Mobile Payment Continuance Intention

Research output: ThesisDoctoral Thesis


The disruptive development of information and communication technologies over the last two decades has revolutionized the mobile phone industry, exponentially increased the number of mobile phone users, and encouraged companies to make various services available through a mobile phone. Mobile payment is one of the fastest growing services, enabling users to perform financial transactions over a mobile phone. The exponential growth of mobile payment has affected a number of sectors including finance and technology, thus reinforcing the need for a deep understanding of the impact of the continued use of mobile payment services. With this dissertation we contribute to a better understanding of the determinants of continuance intention to use mobile payment at the individual level. For this reason, were developed four studies, one literature review, and three empirical studies. In the first study (Chapter 2) we conducted a literature review of existing studies on individual continuance intention to use an information system. In Chapter 3 we assessed the continuance intention to use m-payment employing two theoretical models, the DeLone and McLean information system success model (D&M ISSM) and the expectation-confirmation model (ECM) in an African context. The impact of task technology fit (TTF) and overall trust on ECM to explain the continuance use of mpayment is analysed in Chapter 4. In the last study, Chapter 5, we assess the impact of culture on continuance intention to use m-payment, combining the ECM and Hofstede’s cultural dimensions. This dissertation provides several contributions for research and practice, contributing to the advancement of knowledge and implications for service managers, service providers, users, and researchers. The literature review applies meta-analysis and weight analysis from 115 empirical studies from continuance intention to use an information system (IS). The findings reveal that the factors with strongest influence on continuance intention to use an IS are affective commitment, attitude, satisfaction, hedonic value, and flow. Moreover, sample size, individualism, uncertainty avoidance, and long-term orientation moderate the relationship of perceived usefulness on continuance intention. Power distance, masculinity, and indulgence moderate the relationship of satisfaction on continuance intention. From the first empirical study we examine the influence individual performance drivers on continuance intention to use m–payment in an African context. We find that the most important predictors of continuance intention to use m-payment are individual performance, use, and satisfaction. The second empirical study integrates TTF and overall trust theories and evaluates their relationships for continuance intention to use mobile payment. Findings show that use, individual performance, overall trust, and the moderation role of satisfaction are the most important constructs to explain continuance intention. The last empirical study assesses the impact of culture on m-payment continuance intention. The findings reveal that the relationships between confirmation on satisfaction and perceived usefulness, and perceived usefulness on continuance intention are moderated by uncertainty avoidance.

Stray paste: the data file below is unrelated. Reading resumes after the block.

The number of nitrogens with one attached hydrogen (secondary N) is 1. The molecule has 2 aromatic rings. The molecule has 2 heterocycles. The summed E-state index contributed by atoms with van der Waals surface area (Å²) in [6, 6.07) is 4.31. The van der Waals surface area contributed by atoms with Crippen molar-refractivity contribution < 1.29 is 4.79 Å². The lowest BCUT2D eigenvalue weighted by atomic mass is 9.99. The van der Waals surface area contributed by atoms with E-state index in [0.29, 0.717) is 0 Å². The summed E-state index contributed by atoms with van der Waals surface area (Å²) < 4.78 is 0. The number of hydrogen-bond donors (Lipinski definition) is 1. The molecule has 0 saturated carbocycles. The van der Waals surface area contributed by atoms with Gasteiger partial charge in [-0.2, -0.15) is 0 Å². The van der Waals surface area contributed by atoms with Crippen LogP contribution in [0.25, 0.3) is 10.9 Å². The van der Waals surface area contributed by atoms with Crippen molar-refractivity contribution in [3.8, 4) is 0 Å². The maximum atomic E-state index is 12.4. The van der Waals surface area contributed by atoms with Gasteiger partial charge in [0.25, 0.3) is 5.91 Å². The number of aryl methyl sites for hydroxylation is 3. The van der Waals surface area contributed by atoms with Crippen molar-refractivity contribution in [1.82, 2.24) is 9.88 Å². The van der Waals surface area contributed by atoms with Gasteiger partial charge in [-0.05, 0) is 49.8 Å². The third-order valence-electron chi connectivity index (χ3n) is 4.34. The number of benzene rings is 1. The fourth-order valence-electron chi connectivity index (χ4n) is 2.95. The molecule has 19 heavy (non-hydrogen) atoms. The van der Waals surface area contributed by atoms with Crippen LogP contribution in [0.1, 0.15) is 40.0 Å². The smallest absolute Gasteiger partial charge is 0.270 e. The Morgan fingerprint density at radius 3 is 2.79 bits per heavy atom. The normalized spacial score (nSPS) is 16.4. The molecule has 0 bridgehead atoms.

Original languageEnglish
QualificationDoctor of Philosophy
Awarding Institution
  • NOVA Information Management School (NOVA IMS)
  • Oliveira, Tiago, Supervisor
  • Tam, Carlos, Supervisor
Award date8 Apr 2022
Publication statusPublished - 8 Apr 2022


  • mobile payment
  • continuance intention
  • ECM
  • D&M ISSM
  • TTF
  • trust
  • culture
  • african context
  • pagamento móvel
  • intenção de continuar
  • confiança
  • cultura
  • contexto africano


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